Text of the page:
For those who make it, the position of CEO presents an unparalleled
opportunity to make one’s mark upon a company – even a whole industry. During
the recession FDs have been instrumental in preserving company performance. From
cost cutting to refinancing and shareholder relations, they have been at the
heart of the action throughout.
As the finance director, it is taken as read that you know a lot about
finance and accountancy, but you need to show that you have the breadth of
skills and experience to run and inspire the whole business, if you want to get
to the very top.
With the appearance of better economic times, company boards are looking for
CEOs who can ensure the company succeeds in good and bad times. In fact, our
research has shown that the same boards that craved financial skills to survive
the recession now prioritise broader management skills for the recovery. It is
these skills that FDs wanting to make the jump to CEO must demonstrate.
It is often possible for FDs to be a success in their role without strong
leadership skills, ensuring the decisions made by the board are financially
enabled. FDs leadership skills need to be made razor-sharp to be a successful
Successful leadership can have a profound effect on a company. This is far
more than simply managing people: leadership means people are motivated to do
what is required of them because they understand its importance to the company
and others. This can be a challenge when a job is seemingly removed from the
company’s goal or is particularly unrewarding. Ultimately, FDs need to be able
to demonstrate they can lead a whole company – so get out there and get
presenting, don’t sit in an office issuing dictats by email.
A critical area for FDs to focus on is their strategic skills. Companies
shaken by recent events will need CEOs who simultaneously understand the damage
the recession has done to the company and how to limit this, but also to prepare
for the recovery and think of ways to make the most of it.
The only way to drive a company through such a period of upheaval
successfully is to have long-term goals and a strategy to reach them. Amendments
need to be made as situations change, but keeping your company’s (and
employees’) focus on achieving both the short and long-term goals are essential
for both company and CEO.
It is easy, as an FD, to deliver short-term profit increases by cutting
investments and delaying projects, at the expense of the long term. A potential
CEO should know that an important programme cut is not a saving, it is a
potentially huge opportunity cost incurred.
Innovation and entrepreneurship
Larger companies are typically less entrepreneurial in culture than smaller
ones. Procedures and policies supplant individual creativity. Committees and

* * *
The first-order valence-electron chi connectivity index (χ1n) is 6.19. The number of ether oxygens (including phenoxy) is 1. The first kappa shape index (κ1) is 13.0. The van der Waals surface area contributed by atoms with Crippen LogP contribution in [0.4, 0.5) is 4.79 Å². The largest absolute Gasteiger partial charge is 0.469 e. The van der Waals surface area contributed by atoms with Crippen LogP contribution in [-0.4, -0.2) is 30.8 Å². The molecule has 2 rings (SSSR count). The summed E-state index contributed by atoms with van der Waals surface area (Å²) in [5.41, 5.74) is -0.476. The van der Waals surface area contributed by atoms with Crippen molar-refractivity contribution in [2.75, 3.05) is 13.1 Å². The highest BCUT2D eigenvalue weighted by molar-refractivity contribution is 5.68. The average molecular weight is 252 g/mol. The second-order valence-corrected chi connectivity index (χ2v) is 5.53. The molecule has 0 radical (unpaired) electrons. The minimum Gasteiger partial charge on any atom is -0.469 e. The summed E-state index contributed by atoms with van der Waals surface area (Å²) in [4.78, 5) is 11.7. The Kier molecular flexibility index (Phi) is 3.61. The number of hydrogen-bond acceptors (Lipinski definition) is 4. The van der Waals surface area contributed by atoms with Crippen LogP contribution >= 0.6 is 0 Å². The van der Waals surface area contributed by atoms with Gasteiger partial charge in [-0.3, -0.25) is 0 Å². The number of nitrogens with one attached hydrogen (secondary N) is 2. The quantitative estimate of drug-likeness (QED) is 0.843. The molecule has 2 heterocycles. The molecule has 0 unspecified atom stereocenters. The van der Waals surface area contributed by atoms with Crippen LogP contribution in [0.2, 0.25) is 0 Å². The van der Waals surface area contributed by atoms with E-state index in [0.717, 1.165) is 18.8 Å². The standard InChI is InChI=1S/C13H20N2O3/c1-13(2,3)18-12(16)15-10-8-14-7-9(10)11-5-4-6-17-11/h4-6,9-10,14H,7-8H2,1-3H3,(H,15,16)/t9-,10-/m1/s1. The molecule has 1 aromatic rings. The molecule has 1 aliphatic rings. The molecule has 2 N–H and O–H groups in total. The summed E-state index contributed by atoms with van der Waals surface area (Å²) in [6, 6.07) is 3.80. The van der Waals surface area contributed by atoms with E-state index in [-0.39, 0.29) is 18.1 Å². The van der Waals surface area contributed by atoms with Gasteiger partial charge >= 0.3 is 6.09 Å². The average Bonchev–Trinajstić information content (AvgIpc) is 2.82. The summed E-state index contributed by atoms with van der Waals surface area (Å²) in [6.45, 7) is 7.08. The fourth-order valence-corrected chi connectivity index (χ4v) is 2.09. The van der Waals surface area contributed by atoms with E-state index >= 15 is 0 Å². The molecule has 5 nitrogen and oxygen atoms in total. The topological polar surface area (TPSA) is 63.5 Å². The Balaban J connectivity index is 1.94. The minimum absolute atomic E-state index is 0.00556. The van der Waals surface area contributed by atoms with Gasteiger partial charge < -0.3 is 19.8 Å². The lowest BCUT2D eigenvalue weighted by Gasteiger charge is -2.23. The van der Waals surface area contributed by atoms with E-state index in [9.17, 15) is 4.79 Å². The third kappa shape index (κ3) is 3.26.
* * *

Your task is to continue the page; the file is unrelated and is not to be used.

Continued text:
‘group-think’ dampen innovation and create barriers to action.
Yet, in modern markets, fresh ideas, together with their effective and rapid
deployment, are vital for survival and growth. The CEO knows a company that
simply squeezes more income out of an aging product range has no future. For the
FD looking to prove his worth, how can innovation in the finance function
foster, rather than stamp on, innovation and growth?
Boards want CEOs who can deliver a strategy that drives sales as the economy
improves and the sales department is vital to the company’s success. Yet this
core function can be hard for FDs, often distant from customers and day-to-day
It would be inadvisable for FDs to hit the road to overcome this. But
prospective CEOs need to ensure they are close to sales teams and understand
their work in order to be successful in the top job.
Many FDs have become CEOs. Martin Sorrell was a great FD and became a hugely
successful CEO at WPP. Conversely, in the world of politics, a lack of the right
leadership skills has undone Gordon Brown. Once popular as chancellor, he has
floundered as prime minister. The transition to the top job is not easy, but
ambitious FDs have a great starting point with their accounting skills. To get
to the CEO’s chair they can’t rely on these alone: they should make sure their
skill set is as rounded as the job they aspire to.
Who’s making the move successfully?
Alison Cooper, Imperial Tobacco. Having held a number of
positions on Imperial’s Board, including FD, Alison will take over in May this
David Nish, Standard Life. Took up Standard Life’s top job
in January 2010.
Graham Chipchase, Rexam. Previously Rexam’s FD and then
divisional head, he became CEO in January 2010.
Chris Hart is a partner at business performance consultancy McKinney
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